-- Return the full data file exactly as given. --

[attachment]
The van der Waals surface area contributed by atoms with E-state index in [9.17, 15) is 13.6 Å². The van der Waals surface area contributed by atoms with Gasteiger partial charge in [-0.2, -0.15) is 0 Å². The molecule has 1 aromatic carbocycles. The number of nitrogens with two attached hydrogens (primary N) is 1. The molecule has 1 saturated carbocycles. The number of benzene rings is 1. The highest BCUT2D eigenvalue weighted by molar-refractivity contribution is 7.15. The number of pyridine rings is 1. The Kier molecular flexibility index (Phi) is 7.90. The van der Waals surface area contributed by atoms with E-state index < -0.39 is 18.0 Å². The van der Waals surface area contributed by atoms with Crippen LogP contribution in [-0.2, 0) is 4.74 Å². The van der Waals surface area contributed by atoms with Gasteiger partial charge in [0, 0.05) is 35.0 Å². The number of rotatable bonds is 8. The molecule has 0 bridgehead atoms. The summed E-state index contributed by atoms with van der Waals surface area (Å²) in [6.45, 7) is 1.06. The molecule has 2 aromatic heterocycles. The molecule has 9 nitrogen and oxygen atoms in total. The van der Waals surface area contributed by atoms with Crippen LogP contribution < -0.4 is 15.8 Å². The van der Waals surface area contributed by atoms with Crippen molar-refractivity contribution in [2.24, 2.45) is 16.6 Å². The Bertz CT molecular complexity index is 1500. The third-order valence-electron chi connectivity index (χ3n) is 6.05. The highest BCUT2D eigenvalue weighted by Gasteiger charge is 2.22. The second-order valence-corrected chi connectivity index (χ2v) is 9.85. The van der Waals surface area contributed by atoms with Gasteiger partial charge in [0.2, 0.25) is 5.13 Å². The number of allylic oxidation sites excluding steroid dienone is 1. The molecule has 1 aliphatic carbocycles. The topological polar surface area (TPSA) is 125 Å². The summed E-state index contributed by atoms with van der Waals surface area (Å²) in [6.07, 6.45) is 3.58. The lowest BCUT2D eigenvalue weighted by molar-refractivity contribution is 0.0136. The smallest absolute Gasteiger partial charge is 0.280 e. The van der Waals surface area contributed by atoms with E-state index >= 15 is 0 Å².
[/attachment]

The van der Waals surface area contributed by atoms with E-state index in [9.17, 15) is 13.6 Å². The van der Waals surface area contributed by atoms with Gasteiger partial charge in [-0.2, -0.15) is 0 Å². The molecule has 1 aromatic carbocycles. The number of nitrogens with two attached hydrogens (primary N) is 1. The molecule has 1 saturated carbocycles. The number of benzene rings is 1. The highest BCUT2D eigenvalue weighted by molar-refractivity contribution is 7.15. The number of pyridine rings is 1. The Kier molecular flexibility index (Phi) is 7.90. The van der Waals surface area contributed by atoms with E-state index < -0.39 is 18.0 Å². The van der Waals surface area contributed by atoms with Crippen LogP contribution in [-0.2, 0) is 4.74 Å². The van der Waals surface area contributed by atoms with Gasteiger partial charge in [0, 0.05) is 35.0 Å². The number of rotatable bonds is 8. The molecule has 0 bridgehead atoms. The summed E-state index contributed by atoms with van der Waals surface area (Å²) in [6.45, 7) is 1.06. The molecule has 2 aromatic heterocycles. The molecule has 9 nitrogen and oxygen atoms in total. The van der Waals surface area contributed by atoms with Crippen LogP contribution < -0.4 is 15.8 Å². The van der Waals surface area contributed by atoms with Crippen molar-refractivity contribution in [2.24, 2.45) is 16.6 Å². The Bertz CT molecular complexity index is 1500. The third-order valence-electron chi connectivity index (χ3n) is 6.05. The highest BCUT2D eigenvalue weighted by Gasteiger charge is 2.22. The second-order valence-corrected chi connectivity index (χ2v) is 9.85. The van der Waals surface area contributed by atoms with Gasteiger partial charge in [0.2, 0.25) is 5.13 Å². The number of allylic oxidation sites excluding steroid dienone is 1. The molecule has 1 aliphatic carbocycles. The topological polar surface area (TPSA) is 125 Å². The summed E-state index contributed by atoms with van der Waals surface area (Å²) in [6.07, 6.45) is 3.58. The lowest BCUT2D eigenvalue weighted by molar-refractivity contribution is 0.0136. The smallest absolute Gasteiger partial charge is 0.280 e. The van der Waals surface area contributed by atoms with E-state index >= 15 is 0 Å².